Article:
I think everyone should have a skill in their back pocket that can make them extra money in case things ever get tight.
Personally, writing has always been my go-to side hustle idea when I need extra cash.
I’ve promoted freelance writing as a great college side hustle because I made some decent money by writing articles while finishing my degree. Additionally, I’ve even created a guide that covers the basics of how to get started as a freelance writer.
Long story short…I’m a massive fan of typing away at a computer to get paid, and I figure many other people are as well!
So, time to expand beyond my freelance writing guide and to break down some of the best writing sites that pay and what you should expect!
Writing Sites That Pay – Write About Anything for Money
Many websites that pay writers are looking for specific styles of articles, lists, or various editorial pieces. While these websites are a great way to make money by writing, I figured I would start out with the most open-ended platforms where you can truly get paid to write about anything.
Writing on Medium for Money
I know I’ve covered how you can make money on Medium very extensively on This Online World, but this website has been one of my favorite ways to make money writing so I had to include it.
My Medium earnings have slowed down significantly over the past few months as the platform has become more competitive, and it seems like simply syndicating content isn’t going to cut it.
I still make around $10-$20 on a good month, and I’ve crossed the $500 mark in terms of lifetime Medium earnings:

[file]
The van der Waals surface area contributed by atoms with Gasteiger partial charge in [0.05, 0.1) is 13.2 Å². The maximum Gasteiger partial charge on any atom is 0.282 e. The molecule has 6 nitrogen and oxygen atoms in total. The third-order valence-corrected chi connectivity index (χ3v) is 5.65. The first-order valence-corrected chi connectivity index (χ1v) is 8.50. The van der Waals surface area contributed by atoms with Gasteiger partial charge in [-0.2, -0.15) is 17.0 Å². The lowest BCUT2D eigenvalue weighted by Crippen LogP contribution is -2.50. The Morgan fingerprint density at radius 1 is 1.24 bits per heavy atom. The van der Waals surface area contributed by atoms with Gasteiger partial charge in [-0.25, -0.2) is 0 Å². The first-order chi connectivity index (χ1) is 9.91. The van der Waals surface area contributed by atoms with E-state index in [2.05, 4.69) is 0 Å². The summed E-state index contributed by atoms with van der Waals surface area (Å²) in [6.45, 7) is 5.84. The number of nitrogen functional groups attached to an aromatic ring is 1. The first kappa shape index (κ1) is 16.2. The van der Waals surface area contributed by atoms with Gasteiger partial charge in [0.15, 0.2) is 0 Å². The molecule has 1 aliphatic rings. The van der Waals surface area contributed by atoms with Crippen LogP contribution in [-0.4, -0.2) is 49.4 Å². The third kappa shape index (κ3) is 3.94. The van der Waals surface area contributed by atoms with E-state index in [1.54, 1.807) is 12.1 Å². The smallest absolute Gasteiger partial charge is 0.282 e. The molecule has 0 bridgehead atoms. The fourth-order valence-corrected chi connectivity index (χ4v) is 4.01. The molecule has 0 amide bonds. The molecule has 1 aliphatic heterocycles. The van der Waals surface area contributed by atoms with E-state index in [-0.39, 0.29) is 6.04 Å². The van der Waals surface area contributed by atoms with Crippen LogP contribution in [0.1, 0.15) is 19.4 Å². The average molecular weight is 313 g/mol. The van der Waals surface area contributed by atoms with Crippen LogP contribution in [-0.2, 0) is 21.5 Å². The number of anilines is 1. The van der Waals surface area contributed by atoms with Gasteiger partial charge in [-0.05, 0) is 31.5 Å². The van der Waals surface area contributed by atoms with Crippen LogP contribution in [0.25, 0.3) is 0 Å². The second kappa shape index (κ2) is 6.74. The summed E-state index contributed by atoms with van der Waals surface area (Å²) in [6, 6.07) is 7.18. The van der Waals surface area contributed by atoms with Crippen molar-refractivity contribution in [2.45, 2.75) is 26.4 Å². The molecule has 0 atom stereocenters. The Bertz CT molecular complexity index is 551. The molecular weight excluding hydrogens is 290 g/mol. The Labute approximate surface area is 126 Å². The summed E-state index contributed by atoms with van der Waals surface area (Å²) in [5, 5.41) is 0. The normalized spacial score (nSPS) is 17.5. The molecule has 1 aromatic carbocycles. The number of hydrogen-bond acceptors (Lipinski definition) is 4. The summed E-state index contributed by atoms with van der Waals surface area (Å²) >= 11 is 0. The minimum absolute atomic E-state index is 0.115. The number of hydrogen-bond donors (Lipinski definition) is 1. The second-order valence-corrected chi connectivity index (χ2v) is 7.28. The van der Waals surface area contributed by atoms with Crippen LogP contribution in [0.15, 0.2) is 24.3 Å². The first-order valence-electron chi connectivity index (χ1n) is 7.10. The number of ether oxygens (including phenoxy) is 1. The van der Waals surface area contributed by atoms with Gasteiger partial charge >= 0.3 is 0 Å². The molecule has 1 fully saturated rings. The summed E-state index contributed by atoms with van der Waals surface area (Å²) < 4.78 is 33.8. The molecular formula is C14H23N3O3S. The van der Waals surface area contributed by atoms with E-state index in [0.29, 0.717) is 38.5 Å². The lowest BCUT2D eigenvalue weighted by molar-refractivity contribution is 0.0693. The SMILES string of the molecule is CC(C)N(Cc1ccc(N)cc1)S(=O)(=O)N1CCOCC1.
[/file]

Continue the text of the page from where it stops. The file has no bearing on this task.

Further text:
I won’t go into immense detail on how you actually make money since you can learn all of that in my other posts, but the point remains that you can make money by writing if you consistently create content. Bonus points for any political, tech, entrepreneurial, or design related articles (these do really well on Medium).
At the end of the day the top writers on Medium are clearing $10K most months, so there is clearly potential if you put a lot of time and effort into growing your Medium following.
Verdict: If you have aspirations to create your own column or get your opinion out into the world, writing on Medium is a great way to start.
The easiest way to explain Steemit is with the slogan “Medium, but crypto-based.”
The entire process behind the Steemit platform is a little complicated, but this post breaks down the entire Steemit business model which is quite fascinating. I seriously recommend giving this a read.
Anyway, Steemit utilizes the Steem blockchain, and community members can earn 3 different types of rewards based on the value/content they contribute to the community:
- Steem: This is a crypto token that can be traded or exchanged for Steam Power or Steam Dollars.
- Steem Power: Steem Power is similar to Reddit Karma in some loose sense. Basically, the more Steem Power you have, the more valuable your votes are and your influence. Having a lot of Steam Power is critical to gaining rewards at a faster rate, so this theoretically incentives people to be valuable members of the community by voting, commenting, producing good content, etc.
- Steem Dollars: This is the actual cryptocurrency of Steem and is always set to $1USD in terms of value.
Every day, the Steemit blockchain creates new Steem which is rewarded to the user-base. 90% of the units are given proportionally to those who hold Steam Power, and 10% is given to writers, curators, or commenters.
Now, the problem with a platform like Steemit is that early adopters have more power than new members because they have accrued more Steam Power. You can still gain Steam Power by gradually earning Steem and converting it, but this will take time and dedication.
So, you can make money on Steemit as a writer if people upvote your post (like Medium), but you will have to hope that accounts with high amounts of Steam Power are the ones upvoting you.